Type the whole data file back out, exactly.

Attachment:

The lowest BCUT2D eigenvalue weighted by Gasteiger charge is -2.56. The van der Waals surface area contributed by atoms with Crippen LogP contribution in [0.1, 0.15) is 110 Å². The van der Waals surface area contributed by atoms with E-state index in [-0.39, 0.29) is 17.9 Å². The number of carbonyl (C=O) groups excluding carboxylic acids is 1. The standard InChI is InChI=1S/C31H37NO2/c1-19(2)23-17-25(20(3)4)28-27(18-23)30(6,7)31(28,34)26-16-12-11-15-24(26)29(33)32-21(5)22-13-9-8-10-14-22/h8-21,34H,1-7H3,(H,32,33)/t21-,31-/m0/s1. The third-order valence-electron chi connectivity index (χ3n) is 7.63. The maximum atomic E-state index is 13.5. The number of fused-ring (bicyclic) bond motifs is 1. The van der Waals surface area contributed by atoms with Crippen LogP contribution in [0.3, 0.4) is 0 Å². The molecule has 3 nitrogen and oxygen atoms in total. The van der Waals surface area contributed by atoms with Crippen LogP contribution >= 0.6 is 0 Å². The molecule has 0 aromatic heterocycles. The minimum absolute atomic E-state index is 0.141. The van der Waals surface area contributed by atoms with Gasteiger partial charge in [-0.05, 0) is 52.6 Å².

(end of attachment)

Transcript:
The lowest BCUT2D eigenvalue weighted by Gasteiger charge is -2.56. The van der Waals surface area contributed by atoms with Crippen LogP contribution in [0.1, 0.15) is 110 Å². The van der Waals surface area contributed by atoms with E-state index in [-0.39, 0.29) is 17.9 Å². The number of carbonyl (C=O) groups excluding carboxylic acids is 1. The standard InChI is InChI=1S/C31H37NO2/c1-19(2)23-17-25(20(3)4)28-27(18-23)30(6,7)31(28,34)26-16-12-11-15-24(26)29(33)32-21(5)22-13-9-8-10-14-22/h8-21,34H,1-7H3,(H,32,33)/t21-,31-/m0/s1. The third-order valence-electron chi connectivity index (χ3n) is 7.63. The maximum atomic E-state index is 13.5. The number of fused-ring (bicyclic) bond motifs is 1. The van der Waals surface area contributed by atoms with Crippen LogP contribution in [0.3, 0.4) is 0 Å². The molecule has 3 nitrogen and oxygen atoms in total. The van der Waals surface area contributed by atoms with Crippen LogP contribution >= 0.6 is 0 Å². The molecule has 0 aromatic heterocycles. The minimum absolute atomic E-state index is 0.141. The van der Waals surface area contributed by atoms with Gasteiger partial charge in [-0.05, 0) is 52.6 Å².